A cesarean delivery is a surgical procedure in which a fetus is delivered through an incision in the mother's abdomen and uterus.1 According to the CDC, in 2010, almost 33% of births were by cesarean delivery.2 According to the Agency for Healthcare Research and Quality, the number of cesarean deliveries between 1997 and 2008 increased by 72%.3
A cesarean delivery may be necessary if1:
Women who have a cesarean delivery may be given pain medication with an epidural block, a spinal block, or general anesthesia. An epidural block numbs the lower part of the body through an injection in the spine. A spinal block also numbs the lower part of the body but through an injection directly into the spinal fluid. Women who receive general anesthesia, often used for emergency cesarean deliveries, will not be awake during the surgery.1
During the procedure, the infant is delivered through cuts in the mother's abdomen and uterus. The uterus is then closed with stitches that later dissolve. Stitches or staples also close the skin on the belly.1
Cesarean delivery is safe, but it is still surgery, with risks and complications to consider. Recovery from a cesarean also often takes longer than from a vaginal delivery. Some women may request a cesarean birth even if vaginal delivery is an option.2 However, cesarean births can raise the risk of medical problems and having difficulties with future pregnancies.1 Also, infants delivered by cesarean delivery may experience more breathing problems than infants born by vaginal delivery.5 More information on this topic can be found in the final statement from a 2006 NIH State-of-the-Science Conference on Cesarean Delivery by Maternal Request.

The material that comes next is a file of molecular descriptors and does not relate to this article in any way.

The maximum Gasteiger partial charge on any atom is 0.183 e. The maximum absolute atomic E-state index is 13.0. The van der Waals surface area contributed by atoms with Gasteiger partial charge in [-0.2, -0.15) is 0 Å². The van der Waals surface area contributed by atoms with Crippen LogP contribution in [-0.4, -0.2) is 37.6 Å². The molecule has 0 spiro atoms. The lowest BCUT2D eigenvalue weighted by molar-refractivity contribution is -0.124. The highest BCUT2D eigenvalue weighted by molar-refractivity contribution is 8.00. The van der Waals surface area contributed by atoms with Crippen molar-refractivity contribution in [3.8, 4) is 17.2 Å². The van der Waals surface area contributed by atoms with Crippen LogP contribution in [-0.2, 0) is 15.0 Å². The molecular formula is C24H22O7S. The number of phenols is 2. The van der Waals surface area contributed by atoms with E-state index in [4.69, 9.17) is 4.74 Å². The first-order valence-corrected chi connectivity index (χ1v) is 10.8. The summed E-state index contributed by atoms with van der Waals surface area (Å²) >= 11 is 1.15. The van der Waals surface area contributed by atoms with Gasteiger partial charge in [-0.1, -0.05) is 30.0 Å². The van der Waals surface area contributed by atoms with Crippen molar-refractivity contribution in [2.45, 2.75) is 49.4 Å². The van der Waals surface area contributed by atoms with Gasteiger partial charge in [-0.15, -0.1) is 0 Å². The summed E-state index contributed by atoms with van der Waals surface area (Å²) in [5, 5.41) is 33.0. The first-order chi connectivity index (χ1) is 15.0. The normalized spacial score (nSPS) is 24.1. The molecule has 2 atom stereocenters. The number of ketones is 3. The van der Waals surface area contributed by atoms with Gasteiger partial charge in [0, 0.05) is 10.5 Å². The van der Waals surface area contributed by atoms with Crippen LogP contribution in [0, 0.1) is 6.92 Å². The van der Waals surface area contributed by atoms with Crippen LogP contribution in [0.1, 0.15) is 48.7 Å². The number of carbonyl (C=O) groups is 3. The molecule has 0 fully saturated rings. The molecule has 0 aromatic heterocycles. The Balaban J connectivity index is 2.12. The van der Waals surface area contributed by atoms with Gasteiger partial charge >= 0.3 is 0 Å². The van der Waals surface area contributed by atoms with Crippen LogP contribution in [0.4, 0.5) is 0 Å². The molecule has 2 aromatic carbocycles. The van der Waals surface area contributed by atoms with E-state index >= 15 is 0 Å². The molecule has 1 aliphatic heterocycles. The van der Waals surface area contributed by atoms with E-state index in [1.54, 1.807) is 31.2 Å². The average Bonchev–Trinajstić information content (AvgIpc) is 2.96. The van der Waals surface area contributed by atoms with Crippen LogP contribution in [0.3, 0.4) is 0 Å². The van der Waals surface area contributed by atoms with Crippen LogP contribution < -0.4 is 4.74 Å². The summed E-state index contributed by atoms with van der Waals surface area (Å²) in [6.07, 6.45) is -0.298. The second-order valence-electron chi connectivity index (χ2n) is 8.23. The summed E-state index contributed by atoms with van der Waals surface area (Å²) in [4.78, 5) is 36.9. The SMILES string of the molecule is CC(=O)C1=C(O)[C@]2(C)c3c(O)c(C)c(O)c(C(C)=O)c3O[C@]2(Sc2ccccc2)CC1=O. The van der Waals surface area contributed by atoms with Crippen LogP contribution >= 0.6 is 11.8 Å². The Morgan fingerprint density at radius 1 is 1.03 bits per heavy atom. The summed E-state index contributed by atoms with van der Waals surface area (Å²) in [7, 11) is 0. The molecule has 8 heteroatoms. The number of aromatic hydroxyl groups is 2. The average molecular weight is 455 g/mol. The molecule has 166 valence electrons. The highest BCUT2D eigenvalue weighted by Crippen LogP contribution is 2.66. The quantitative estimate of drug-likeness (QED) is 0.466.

If a woman has had a cesarean delivery in a past pregnancy, in many cases she can still attempt a vaginal delivery (called a VBAC [vaginal birth after cesarean]) in future pregnancies. According to NICHD research, 75% of deliveries are successful for women who attempt a VBAC in future pregnancies.6
A 2010 NIH Consensus Development Conference on Vaginal Birth After Cesarean evaluated current data on VBAC and issued a statement determining it as a reasonable option for many women.
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